The night before I left for Mongolia will always be a vivid memory for me. I remember going boating with my parents and my dad remarking on how calm I was. I remember my parents making the enchiladas I requested for dinner — knowing as little as we did about Mongolia, we did somehow know that enchiladas were about to become hard to come by for me.
I remember returning home to pack and abruptly losing my calmness as I found myself overreacting to the smallest things. What if this suitcase weighs more than 50 pounds? What will happen if I can’t lift this into the overhead compartment? What if Mongolian customs reject me? Petty questions that masked bigger, realer questions, like What if I don’t make friends? What if I’m homesick? What if I’m not happy in Mongolia?
Well, I have now been in Mongolia for nearly five months, and my time as a Fulbright scholar is nearly half over. I write this having just returned from my school’s New Year’s party, where my coworkers of all ages ate and drank and danced the night away. While I can barely speak Mongolian, and am still getting the hang of things here, I can confidently say that all of my fears were unnecessary — in short, I’m having a great time and have made great friends.
Of course it has crossed my mind that if I hadn’t decided to come to Mongolia, I would have been celebrating Christmas and New Year’s with my family during the past few weeks, eating my favorite Christmas cookies, listening to my siblings bicker, and trying to find a parking spot at the Miller Hill Mall.
But even while being away from my family during this most wonderful time of the year is difficult, I’m learning something from being in Mongolia.
Christmas has been all the more meaningful for me as I have sought out ways to celebrate it in a country in which Christmas isn’t recognized. Just as it is special to gather with my family at this time each year, it is special to gather in new places with new people in the same spirit as my family always has back home.
I’ll never forget the Christmas Eve I spent walking through a snowy, colorful Sukhbaatar Square on my way to a Sri Lankan buffet with a group of incredible friends I didn’t know five months ago. And I’ll never forget the New Year’s party I attended at the Thai Express in Ulanbaatar with glittery women, merrily dancing men, and a Santa Claus dressed all in white (in the Russian fashion).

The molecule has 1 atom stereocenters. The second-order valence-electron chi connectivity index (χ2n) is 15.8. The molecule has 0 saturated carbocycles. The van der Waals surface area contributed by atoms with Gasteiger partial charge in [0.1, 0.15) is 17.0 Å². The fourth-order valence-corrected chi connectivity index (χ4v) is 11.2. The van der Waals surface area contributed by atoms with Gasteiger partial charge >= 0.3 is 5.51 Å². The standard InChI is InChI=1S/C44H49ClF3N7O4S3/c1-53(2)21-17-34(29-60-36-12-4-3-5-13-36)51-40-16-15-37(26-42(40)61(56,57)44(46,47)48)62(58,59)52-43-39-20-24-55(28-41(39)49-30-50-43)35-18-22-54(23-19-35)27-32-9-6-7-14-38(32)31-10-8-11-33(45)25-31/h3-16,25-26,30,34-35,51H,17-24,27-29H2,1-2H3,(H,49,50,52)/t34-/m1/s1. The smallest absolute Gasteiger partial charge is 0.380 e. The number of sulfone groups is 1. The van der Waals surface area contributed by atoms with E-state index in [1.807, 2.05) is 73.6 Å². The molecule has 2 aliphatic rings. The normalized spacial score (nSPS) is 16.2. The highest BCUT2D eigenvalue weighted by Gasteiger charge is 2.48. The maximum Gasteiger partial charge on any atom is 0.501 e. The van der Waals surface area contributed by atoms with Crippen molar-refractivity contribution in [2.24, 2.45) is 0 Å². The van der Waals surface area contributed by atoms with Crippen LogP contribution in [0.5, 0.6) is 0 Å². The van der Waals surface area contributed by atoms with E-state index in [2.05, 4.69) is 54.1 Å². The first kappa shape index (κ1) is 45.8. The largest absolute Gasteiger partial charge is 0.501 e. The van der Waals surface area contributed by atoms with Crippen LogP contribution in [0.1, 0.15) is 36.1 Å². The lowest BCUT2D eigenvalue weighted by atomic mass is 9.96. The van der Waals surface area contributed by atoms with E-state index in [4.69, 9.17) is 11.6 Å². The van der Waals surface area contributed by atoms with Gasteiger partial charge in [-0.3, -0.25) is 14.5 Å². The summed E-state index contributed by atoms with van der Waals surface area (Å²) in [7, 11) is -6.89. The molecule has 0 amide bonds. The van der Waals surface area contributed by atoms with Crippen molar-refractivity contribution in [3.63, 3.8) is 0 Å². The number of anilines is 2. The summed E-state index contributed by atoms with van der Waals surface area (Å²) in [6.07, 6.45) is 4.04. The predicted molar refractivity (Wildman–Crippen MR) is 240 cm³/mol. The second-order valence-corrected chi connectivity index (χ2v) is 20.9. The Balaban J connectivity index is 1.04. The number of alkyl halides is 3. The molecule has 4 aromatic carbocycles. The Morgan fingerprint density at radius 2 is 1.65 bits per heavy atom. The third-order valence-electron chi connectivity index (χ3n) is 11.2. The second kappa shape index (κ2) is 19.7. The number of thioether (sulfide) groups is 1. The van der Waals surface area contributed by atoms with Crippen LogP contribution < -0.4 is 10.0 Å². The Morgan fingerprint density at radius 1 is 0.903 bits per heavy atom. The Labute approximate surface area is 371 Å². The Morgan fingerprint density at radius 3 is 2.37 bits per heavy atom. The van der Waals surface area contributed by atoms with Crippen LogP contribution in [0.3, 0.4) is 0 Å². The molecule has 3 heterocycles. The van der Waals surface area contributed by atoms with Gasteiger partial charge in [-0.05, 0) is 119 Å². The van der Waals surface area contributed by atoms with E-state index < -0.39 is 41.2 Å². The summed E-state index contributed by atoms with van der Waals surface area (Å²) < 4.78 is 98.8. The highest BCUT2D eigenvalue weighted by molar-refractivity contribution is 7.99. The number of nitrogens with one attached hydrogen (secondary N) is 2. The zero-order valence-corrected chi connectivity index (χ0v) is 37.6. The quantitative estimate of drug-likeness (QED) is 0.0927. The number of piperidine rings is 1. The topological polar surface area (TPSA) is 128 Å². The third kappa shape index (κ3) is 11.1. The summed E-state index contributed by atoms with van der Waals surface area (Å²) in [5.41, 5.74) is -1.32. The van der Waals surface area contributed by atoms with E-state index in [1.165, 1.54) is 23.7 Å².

While I miss my family, and enchiladas, I’ve found nothing to be lost, but much to be gained, by celebrating this Christmas with the wonderful community I have found here in Mongolia.
For all of the North Star Project 2013-2014 Reports, see https://mgjnorthstarproject.wordpress.com/
For all of the North Star Project 2013 Summer Reports, see http://www2.css.edu/app/depts/HIS/historyjournal/index.cfm?cat=10
The North Star Project 2013-2014 School Year Reports: The Middle Ground Journal’s collaborative outreach program with K-12 classes around the world. We gratefully acknowledge North Star Academy of Duluth, Minnesota as our inaugural partner school, and the flagship of our K-12 outreach program. We also warmly welcome Duluth East High School and Dodge Middle School to the North Star Project.
Under the leadership of our North Star host teachers and student interns, The North Star Project has flourished for two years. For a brief summary, please see a recent article in the American Historical Association’s Perspectives on History, at:
Having re-tooled and re-designed the collaborative program, we are drawing on the experience of our veteran student interns, ideas from our host teachers, and new projects provided by our incoming student interns. This school year The Middle Ground Journal will share brief dispatches from our North Star Project student interns, particularly from those who are currently stationed, or will soon be stationed abroad. As of the time of this report we have confirmed student interns who will be reporting from Mongolia, Southern China, Shanghai, northeastern China, The Netherlands, Tanzania, Ireland, England, Finland, Russia, and Haiti. We also have students developing presentations on theatrical representations of historical trauma, historical memory, the price individuals pay during tragic global conflicts, and different perceptions of current events from around the world. We will post their brief dispatches here, and report on their interactions with the North Star students and teachers throughout the school year.
Hong-Ming Liang, Chief Editor, The Middle Ground Journal, The College of St. Scholastica, Duluth, MN, USA, 2013-2014 School Year
(c) 2014 The Middle Ground Journal, Number 8, Spring, 2014. See Submission Guidelines page for the journal’s not-for-profit educational open-access policy.